Hajj The muslim pilgrimige to Mecca, the birthplace of Muhammad.
Hinduism One of the oldest religions in the modern world, dating back over 4,000 years and originating in the Indus Valley
Interfaith boundaries Boundaries within a single major faith.
Islam The youngest of the major world religions Islamis based on the teachings of Muhammad. He received the truth directly from Allah written then in the Koran
Jainism religion and philosophy originating in ancient India. Stresses spiritual independence and equality throughout all life. It affects HG because a lot of people believe in it in India.
Judaism a monotheistic, ethnic religion first developed among the Hebrew people of the ancient Near East; its determining conditions include descent from Isreal, the Torah and tradition.
Landscapes of the Dead visible regional variables, for different religions and cultures dispose of their dead in different manners
Monotheism/polytheism belieg in one god/ believe in many gods
Mormonism a term used to describe religious, ideological, and cultural aspects of the various denominations of the Latter Day Saint movement. It is important because a lot of people around the world practice Mormonism
muslim pilgrimage If physically and financially able, a Muslim makes a pilgrimage to Makkah. (Mecca) They usually make the trip around Ramadan. This pilgrimage is also referred to as Hajj.
proselytic religion A religion that actively seeks converts and has the goal of converting all humankind.
Reincarnation after this life you will come back in another life either as a plant, animal, or a human life. So basically what you do in this life will affect what your next life is like.
Religion Defined by geographers Robert Stoddard and Carolyn Prorak in the book Geography in America as "a system of beliefs and practices that attempts to order life in terms of culturally perceived ultimate prioriteis"
Religious architectural styles These are the styles of architecture created by the religions. For example, Christians have always made temples, and Buddhists have always made a lot of religious statues.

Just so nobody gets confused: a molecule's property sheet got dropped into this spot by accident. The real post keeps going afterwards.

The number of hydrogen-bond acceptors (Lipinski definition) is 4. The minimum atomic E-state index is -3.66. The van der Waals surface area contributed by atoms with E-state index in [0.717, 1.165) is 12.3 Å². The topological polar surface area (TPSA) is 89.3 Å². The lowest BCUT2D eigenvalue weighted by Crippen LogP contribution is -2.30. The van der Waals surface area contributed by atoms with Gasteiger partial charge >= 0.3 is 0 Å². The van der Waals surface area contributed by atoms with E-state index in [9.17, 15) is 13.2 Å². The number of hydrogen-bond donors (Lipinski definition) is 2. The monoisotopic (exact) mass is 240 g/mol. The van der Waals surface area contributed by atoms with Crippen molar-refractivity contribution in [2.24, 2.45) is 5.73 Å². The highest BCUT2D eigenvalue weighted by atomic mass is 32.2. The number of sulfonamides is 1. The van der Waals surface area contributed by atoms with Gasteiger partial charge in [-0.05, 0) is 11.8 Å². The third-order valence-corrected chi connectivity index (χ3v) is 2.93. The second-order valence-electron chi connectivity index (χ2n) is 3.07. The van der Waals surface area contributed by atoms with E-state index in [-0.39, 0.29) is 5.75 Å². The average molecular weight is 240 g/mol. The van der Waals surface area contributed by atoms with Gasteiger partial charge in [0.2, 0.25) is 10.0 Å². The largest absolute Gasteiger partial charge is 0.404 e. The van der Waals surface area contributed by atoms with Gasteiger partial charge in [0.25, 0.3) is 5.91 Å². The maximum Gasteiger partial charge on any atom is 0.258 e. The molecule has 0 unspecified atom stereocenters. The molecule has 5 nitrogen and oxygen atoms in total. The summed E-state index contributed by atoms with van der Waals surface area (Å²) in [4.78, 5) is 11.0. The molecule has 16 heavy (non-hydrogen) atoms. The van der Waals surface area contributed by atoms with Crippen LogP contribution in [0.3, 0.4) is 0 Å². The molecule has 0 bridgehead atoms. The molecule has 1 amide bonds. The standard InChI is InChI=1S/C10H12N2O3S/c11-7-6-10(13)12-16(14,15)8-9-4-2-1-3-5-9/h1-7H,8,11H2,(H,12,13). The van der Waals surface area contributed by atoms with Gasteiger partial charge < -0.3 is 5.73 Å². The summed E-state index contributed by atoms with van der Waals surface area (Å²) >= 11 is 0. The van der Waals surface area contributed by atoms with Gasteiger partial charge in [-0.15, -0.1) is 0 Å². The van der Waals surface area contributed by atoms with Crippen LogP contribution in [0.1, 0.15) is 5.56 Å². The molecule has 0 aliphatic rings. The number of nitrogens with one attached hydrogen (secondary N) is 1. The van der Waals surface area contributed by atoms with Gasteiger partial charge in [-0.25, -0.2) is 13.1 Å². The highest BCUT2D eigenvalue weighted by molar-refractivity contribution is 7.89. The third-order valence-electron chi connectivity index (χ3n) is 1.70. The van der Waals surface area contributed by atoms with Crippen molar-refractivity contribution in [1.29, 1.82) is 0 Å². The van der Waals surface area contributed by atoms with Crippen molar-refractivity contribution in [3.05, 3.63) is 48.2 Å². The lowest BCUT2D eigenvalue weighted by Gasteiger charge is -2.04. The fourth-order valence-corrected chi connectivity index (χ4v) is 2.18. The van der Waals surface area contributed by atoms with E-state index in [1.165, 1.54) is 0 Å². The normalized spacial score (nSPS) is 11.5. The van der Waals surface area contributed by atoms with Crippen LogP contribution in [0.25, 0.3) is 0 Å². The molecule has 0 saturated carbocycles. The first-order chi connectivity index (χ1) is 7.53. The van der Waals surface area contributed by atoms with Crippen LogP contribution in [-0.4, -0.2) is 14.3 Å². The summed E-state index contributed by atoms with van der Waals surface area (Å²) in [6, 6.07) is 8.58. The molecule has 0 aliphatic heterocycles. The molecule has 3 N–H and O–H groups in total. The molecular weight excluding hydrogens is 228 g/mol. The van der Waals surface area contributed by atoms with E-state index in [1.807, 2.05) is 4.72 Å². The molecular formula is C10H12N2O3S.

Religious culture hearth This is where most religions are born. Most major religions have come from the Middle East near Israel, but a few have come from India too. This is important to HG because where religions are created, civilizations are too.
Religious conflict this is the conflicts between religions. One of these is Israel-Palestine. This consists of Roman Takeovers, Muslim conquests, and the crusades. This affects HG because there has been a lot of bloodshed over Religious Conflict
Religious toponym This refers to the origin and meaning of the names of religions. This is important to HG because many names mean significant things including beliefs of cultures
Sacred Space Place or space that people infuse with religious meaning.
Secularism The idea that ethical and moral standards should be formulated and adhered to for life on Earth, not to accommodate the prescriptions of a deity and promises of a comfortable afterlife. A secular state is the opposite of a theocracy.
Shamanism Community faith in traditional societies in which people follow their shaman-a religious leader, teacher, healer and visionary. At times an especially strong shaman might attract a regional following. However, most shamans remain local figures.
Sharia Law The system of Islamic law, sometimes called Qu'ranic Law. Unlike most Western systems of law that are based on legal precedence, Sharia is based on varying degrees of interpretation of the Qu'ran.
Shintoism Located in Japan and related to Buddhism Shintoism focuses particularly on nature and ancestor worship.
Sikhism a sect of Hinduism
Sunni Adherents to the largest branch of Islam, called the orthodox or traditionalis. believfe in the effectivemess of family and community in the solution of life's problems and differ from the Shiites.